Cream of _?__ Soup
I am not a big fan of canned soup.  I know most people use it for casseroles, but I don't like the flavor, the salt content, or the price of it.  I can make a cream soup in about ten minutes on my stove, so I choose to do that instead.  If you can make gravy, you can make cream soup.  The only difference in the two is that you don't add as much liquid to gravy.
For instance, I made cream of chicken soup from chicken stock (see above) and milk- no cream for the chicken pot pie.  It is silky and lovely, and if I wished could be lunch on it's own.  I start with a half a stick of butter melted in my skillet cooked with a couple heaping tablespoons of flour, and cooked until it is foamy, turns golden brown and smells nutty.  With a wire whisk, I start adding chicken stock, adding small additions, and smoothing out the gravy/soup before adding more.  After a quart has been added, I'll add in 2 cups of milk, and stir on the heat until it bubbles.  I will season to taste with salt and pepper and a sprinkle of poultry seasoning, and adjust the consistency at this point by adding more stock as necessary.  For pot pie I stop at a medium bodied gravy.  I have potatoes in this dish, and they will tighten up the liquid during cooking.  If you wish to use canned soups for my recipes, just substitute one can of soup, and a half a can of water or milk.  

Chicken Pot Pie
1 1/2 C pulled chicken
3 Carrots diced in one inch chunks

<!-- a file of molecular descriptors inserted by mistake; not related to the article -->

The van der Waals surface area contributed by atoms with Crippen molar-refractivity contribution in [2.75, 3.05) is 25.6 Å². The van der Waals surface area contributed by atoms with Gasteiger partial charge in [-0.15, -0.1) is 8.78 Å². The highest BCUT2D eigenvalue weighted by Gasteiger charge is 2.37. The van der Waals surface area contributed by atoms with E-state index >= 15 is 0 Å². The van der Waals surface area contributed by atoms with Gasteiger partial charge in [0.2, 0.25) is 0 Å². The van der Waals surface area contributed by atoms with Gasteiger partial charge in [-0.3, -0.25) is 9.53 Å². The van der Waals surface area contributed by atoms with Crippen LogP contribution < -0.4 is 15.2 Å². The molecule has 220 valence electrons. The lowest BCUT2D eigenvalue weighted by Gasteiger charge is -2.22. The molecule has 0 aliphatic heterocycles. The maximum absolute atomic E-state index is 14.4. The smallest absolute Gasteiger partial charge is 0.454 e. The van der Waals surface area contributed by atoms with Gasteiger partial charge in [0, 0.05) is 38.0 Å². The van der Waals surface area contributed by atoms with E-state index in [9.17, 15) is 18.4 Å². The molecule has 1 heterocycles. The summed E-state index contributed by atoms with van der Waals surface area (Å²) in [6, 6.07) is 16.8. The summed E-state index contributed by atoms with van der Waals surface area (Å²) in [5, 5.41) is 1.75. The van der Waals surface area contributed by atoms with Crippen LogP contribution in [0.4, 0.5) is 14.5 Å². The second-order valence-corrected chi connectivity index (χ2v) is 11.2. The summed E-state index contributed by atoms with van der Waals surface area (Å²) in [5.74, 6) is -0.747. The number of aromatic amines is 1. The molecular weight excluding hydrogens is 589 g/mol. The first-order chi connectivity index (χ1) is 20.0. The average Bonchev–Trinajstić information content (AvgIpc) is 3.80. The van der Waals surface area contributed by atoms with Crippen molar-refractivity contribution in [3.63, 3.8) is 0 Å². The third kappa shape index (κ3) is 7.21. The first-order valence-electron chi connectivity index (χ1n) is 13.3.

2 Potatoes diced in one inch chunks
1/2 yellow onion diced
1/2 bag frozen green beans
1 C diced celery
salt and pepper to taste, or I use Mrs. Dash regular
Homemade cream of chicken soup (see above)
In a greased 9x13 pan, put all the ingredients above, and pour over the chicken soup.  Cover with foil, and bake at 350 F for one hour.  At this point, you can cool the pan, and freeze it for later use.  On the day you use it, place it in the oven until it is hot and bubbly at 350 F, and then top with your favorite biscuits.  Return to the oven and cook until biscuits are golden brown, about ten minutes. 
We ate ours the same day, so I just took off the foil and added buttermilk biscuits  to the top after the one hour cooking time.  This made awesome lunch for two more days, and was even better reheated.

Chicken Noodle Soup
2 quarts/boxes chicken stock
1 quart water
2 T chicken soup base, or two bullion cubes
2 carrots diced
1/2 yellow onion
2 T oil
2 stalks of celery diced
1 bay leaf
1 C pulled chicken meat
1 tsp dried thyme